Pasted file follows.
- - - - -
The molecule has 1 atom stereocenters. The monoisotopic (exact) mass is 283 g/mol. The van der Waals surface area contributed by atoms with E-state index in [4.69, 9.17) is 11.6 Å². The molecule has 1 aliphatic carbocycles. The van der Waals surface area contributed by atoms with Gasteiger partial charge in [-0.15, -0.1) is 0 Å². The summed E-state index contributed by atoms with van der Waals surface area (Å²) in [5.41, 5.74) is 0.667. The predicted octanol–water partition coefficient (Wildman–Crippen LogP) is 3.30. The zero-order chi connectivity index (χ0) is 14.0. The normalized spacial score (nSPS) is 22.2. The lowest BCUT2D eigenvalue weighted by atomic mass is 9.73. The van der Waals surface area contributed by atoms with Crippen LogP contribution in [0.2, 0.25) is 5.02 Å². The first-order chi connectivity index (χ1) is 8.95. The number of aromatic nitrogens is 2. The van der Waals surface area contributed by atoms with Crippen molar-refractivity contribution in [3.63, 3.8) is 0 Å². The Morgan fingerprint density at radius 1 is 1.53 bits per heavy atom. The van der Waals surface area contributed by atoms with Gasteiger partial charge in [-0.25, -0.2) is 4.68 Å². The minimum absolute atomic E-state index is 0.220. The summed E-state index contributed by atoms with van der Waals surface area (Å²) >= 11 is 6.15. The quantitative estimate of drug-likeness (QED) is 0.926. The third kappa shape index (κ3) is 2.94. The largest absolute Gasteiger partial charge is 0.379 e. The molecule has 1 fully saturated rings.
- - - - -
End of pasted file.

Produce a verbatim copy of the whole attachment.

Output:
The molecule has 1 atom stereocenters. The monoisotopic (exact) mass is 283 g/mol. The van der Waals surface area contributed by atoms with E-state index in [4.69, 9.17) is 11.6 Å². The molecule has 1 aliphatic carbocycles. The van der Waals surface area contributed by atoms with Gasteiger partial charge in [-0.15, -0.1) is 0 Å². The summed E-state index contributed by atoms with van der Waals surface area (Å²) in [5.41, 5.74) is 0.667. The predicted octanol–water partition coefficient (Wildman–Crippen LogP) is 3.30. The zero-order chi connectivity index (χ0) is 14.0. The normalized spacial score (nSPS) is 22.2. The lowest BCUT2D eigenvalue weighted by atomic mass is 9.73. The van der Waals surface area contributed by atoms with Crippen LogP contribution in [0.2, 0.25) is 5.02 Å². The first-order chi connectivity index (χ1) is 8.95. The number of aromatic nitrogens is 2. The van der Waals surface area contributed by atoms with Crippen molar-refractivity contribution in [3.63, 3.8) is 0 Å². The Morgan fingerprint density at radius 1 is 1.53 bits per heavy atom. The van der Waals surface area contributed by atoms with Gasteiger partial charge in [-0.25, -0.2) is 4.68 Å². The minimum absolute atomic E-state index is 0.220. The summed E-state index contributed by atoms with van der Waals surface area (Å²) >= 11 is 6.15. The quantitative estimate of drug-likeness (QED) is 0.926. The third kappa shape index (κ3) is 2.94. The largest absolute Gasteiger partial charge is 0.379 e. The molecule has 1 fully saturated rings.